TEXAS HISTORICAL COMMISSION
service men and women trained or werestationed at Texas military installationsbetween 1941 and 1945.In more than 70 counties aroundthe state, the government established65 Army airfields, 35 Army posts, ninenaval installations and eventually morethan 70 prisoner of war camps thatheld mostly German, but also someItalian prisoners. In addition, the U.S.Department of Justice operated threealien detention camps in Texas — inKenedy, Seagoville and Crystal City — which housed citizens of Japanese,German and Italian ethnicity from theU.S. as well as from South and Central America.More than 750,000 Texans servedin uniform during the war. AlthoughTexas represented about five percent of the country’s population at that time,Texans accounted for more than sevenpercent of military personnel.Many famous World War II military personalities were either from Texas orhad strong Texas connections. Supreme Allied Commander Gen. Dwight D.Eisenhower and Pacific Fleet Commander Adm. Chester W. Nimitz were bothborn in Texas. Gen. Douglas MacArthurattended a military high school inSan Antonio. Col. Oveta Culp Hobby,commander of the Women’s Army Corps, hailed from Bell County.The war’s most decorated soldier, Audie Murphy, grew up in Hunt County,and Gen. Claire Chennault, commanderof the famous Flying Tigers, was fromCommerce, also in Hunt County.Lt. Col. James Earl Rudder, a native of Eden and mayor of Brady after the war,commanded the Army’s Second RangerBattalion and led his “Rudder’s Rangers”in the D-Day invasion at Pointe du Hoc,famously scaling 100-foot cliffs underheavy fire to destroy German gunbatteries.Countless other Texans, perhapslesser known but no less significant,made major contributions to the wareffort. Waco native Doris (Dorie) Miller,an African American mess attendant inthe U.S. Navy, performed heroically during the attack on Pearl Harbor andearned the Navy Cross. Leonard Roy Harmon, a native of Cuero, also a messattendant in the Navy, died while help-ing rescue injured shipmates during the1942 Battle of Guadalcanal and wasposthumously awarded the Navy Cross.The destroyer escort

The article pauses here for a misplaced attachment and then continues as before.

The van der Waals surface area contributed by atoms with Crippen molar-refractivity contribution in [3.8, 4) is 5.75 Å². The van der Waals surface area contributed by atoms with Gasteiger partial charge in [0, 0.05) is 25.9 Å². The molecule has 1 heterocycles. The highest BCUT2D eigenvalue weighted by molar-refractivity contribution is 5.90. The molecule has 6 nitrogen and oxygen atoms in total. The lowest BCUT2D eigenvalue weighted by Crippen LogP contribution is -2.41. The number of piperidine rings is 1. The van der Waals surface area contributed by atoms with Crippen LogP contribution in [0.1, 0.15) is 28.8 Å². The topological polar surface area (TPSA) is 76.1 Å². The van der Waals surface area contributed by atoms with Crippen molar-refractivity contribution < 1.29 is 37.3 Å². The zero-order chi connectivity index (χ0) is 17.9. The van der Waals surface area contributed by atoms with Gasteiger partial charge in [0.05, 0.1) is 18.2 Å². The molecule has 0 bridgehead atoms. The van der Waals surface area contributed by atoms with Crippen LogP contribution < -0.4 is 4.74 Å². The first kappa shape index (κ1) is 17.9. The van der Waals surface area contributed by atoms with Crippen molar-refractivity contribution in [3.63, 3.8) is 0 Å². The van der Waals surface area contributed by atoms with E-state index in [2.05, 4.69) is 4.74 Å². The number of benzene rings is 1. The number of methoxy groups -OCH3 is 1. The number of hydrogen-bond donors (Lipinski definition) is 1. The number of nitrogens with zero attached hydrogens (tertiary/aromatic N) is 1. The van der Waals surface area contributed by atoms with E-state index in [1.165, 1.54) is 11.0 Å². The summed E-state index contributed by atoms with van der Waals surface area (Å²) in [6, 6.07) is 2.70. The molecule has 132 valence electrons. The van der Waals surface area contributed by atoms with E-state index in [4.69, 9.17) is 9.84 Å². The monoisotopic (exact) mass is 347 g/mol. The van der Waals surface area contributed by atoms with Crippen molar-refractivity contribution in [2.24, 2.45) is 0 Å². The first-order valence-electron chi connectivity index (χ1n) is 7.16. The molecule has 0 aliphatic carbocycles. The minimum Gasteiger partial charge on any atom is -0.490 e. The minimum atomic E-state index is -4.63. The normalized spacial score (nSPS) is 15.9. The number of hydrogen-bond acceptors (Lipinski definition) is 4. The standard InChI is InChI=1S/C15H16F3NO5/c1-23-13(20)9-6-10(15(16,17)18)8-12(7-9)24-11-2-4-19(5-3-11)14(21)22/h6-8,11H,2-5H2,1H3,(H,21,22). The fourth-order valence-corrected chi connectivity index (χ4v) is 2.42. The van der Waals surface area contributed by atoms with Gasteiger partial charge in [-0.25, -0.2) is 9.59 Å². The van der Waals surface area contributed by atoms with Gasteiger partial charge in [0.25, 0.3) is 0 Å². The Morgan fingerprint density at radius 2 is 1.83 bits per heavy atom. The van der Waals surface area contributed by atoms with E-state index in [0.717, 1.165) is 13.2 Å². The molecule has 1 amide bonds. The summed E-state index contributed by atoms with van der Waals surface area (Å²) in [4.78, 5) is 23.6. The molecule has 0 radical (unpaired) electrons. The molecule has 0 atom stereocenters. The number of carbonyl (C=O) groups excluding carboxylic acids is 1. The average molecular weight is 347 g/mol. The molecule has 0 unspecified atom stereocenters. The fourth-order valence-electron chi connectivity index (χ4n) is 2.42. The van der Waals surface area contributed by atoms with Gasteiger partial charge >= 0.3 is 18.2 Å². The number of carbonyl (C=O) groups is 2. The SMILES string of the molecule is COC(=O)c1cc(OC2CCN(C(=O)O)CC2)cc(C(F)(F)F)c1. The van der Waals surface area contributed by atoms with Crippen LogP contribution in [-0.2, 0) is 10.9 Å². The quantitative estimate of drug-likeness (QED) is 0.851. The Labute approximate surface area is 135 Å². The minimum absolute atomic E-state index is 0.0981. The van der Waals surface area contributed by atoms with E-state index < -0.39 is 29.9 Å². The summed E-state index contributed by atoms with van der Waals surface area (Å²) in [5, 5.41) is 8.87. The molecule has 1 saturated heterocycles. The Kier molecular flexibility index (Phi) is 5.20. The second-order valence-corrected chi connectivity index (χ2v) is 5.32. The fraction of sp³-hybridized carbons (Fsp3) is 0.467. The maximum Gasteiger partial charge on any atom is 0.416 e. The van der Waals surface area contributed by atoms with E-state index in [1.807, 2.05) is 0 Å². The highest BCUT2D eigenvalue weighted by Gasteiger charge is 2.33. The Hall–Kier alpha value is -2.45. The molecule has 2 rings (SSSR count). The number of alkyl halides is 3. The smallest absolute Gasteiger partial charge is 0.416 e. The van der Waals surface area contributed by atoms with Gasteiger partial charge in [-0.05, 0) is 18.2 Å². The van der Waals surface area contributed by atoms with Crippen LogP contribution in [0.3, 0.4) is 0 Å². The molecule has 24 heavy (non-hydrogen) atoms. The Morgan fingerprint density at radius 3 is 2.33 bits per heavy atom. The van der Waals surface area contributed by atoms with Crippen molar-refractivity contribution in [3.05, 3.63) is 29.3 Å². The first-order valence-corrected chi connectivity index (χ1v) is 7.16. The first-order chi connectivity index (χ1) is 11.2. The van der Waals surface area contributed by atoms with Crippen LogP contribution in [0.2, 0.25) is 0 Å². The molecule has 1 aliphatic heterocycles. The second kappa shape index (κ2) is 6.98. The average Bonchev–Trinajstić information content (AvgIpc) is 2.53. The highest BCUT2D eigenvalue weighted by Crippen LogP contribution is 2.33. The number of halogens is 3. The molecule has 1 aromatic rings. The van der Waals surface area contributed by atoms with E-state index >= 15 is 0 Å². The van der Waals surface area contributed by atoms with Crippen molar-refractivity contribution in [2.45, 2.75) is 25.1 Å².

christened by Harmon’s mother andlaunched in 1943, was the first U.S. warship named for an African American. José Mendoza Lopez, who died earlierthis year in San Antonio, was one of five Hispanic Texans who earned theMedal of Honor during World War II.Texas was home to the legendary Women Airforce Service Pilots (WASP) who trained at Avenger Field inSweetwater. The WASP flew more than60 million miles performing suchduties as towing targets for live gunnery practice, ferrying military planes to airbases throughout the U.S., and test-flying new or damaged aircraft. Thirty-eight WASP lost their lives in service tothe war effort, and the survivors, officially classified as civilian rather than military personnel, had to wait until speciallegislation was passed in 1977 to receiveproper recognition and veteran benefits.But the military history of Texasin World War II is only part of thestory. Located throughout the state arereminders of the impact on the lives of those who supported the war effort onthe home front. Nearly a half-millioncivilians, many who relocated to Texas, worked in war-related industries, andmanufacturing in the state increasedfour-fold from 1940 to 1945.
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Texas troops played a pivotal role in attaining victory in World War II.Dalhart Army Air Field, 1942